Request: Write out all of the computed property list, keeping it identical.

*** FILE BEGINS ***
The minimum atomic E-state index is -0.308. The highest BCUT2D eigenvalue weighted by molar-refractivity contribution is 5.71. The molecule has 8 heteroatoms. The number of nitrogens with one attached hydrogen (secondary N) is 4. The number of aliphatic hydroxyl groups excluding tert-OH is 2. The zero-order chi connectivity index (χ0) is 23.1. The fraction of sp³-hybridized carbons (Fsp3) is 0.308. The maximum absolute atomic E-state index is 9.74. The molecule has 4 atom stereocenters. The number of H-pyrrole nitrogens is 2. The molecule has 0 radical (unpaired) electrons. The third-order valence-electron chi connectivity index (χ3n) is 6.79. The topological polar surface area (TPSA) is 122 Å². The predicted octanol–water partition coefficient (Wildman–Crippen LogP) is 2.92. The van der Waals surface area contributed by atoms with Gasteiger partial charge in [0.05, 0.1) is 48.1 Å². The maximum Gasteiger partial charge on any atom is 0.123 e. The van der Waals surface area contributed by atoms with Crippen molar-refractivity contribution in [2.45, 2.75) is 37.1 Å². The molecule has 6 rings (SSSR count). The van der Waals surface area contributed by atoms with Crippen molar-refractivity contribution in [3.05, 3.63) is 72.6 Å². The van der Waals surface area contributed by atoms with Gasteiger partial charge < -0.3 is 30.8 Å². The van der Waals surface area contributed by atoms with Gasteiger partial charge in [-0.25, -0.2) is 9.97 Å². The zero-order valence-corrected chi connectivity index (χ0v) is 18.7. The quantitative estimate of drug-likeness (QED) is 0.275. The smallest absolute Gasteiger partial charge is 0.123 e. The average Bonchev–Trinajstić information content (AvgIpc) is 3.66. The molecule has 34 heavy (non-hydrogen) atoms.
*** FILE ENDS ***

The minimum atomic E-state index is -0.308. The highest BCUT2D eigenvalue weighted by molar-refractivity contribution is 5.71. The molecule has 8 heteroatoms. The number of nitrogens with one attached hydrogen (secondary N) is 4. The number of aliphatic hydroxyl groups excluding tert-OH is 2. The zero-order chi connectivity index (χ0) is 23.1. The fraction of sp³-hybridized carbons (Fsp3) is 0.308. The maximum absolute atomic E-state index is 9.74. The molecule has 4 atom stereocenters. The number of H-pyrrole nitrogens is 2. The molecule has 0 radical (unpaired) electrons. The third-order valence-electron chi connectivity index (χ3n) is 6.79. The topological polar surface area (TPSA) is 122 Å². The predicted octanol–water partition coefficient (Wildman–Crippen LogP) is 2.92. The van der Waals surface area contributed by atoms with Gasteiger partial charge in [0.05, 0.1) is 48.1 Å². The maximum Gasteiger partial charge on any atom is 0.123 e. The van der Waals surface area contributed by atoms with Crippen molar-refractivity contribution in [2.45, 2.75) is 37.1 Å². The molecule has 6 rings (SSSR count). The van der Waals surface area contributed by atoms with Crippen molar-refractivity contribution in [3.05, 3.63) is 72.6 Å². The van der Waals surface area contributed by atoms with Gasteiger partial charge < -0.3 is 30.8 Å². The van der Waals surface area contributed by atoms with Gasteiger partial charge in [-0.25, -0.2) is 9.97 Å². The zero-order valence-corrected chi connectivity index (χ0v) is 18.7. The quantitative estimate of drug-likeness (QED) is 0.275. The smallest absolute Gasteiger partial charge is 0.123 e. The average Bonchev–Trinajstić information content (AvgIpc) is 3.66. The molecule has 34 heavy (non-hydrogen) atoms.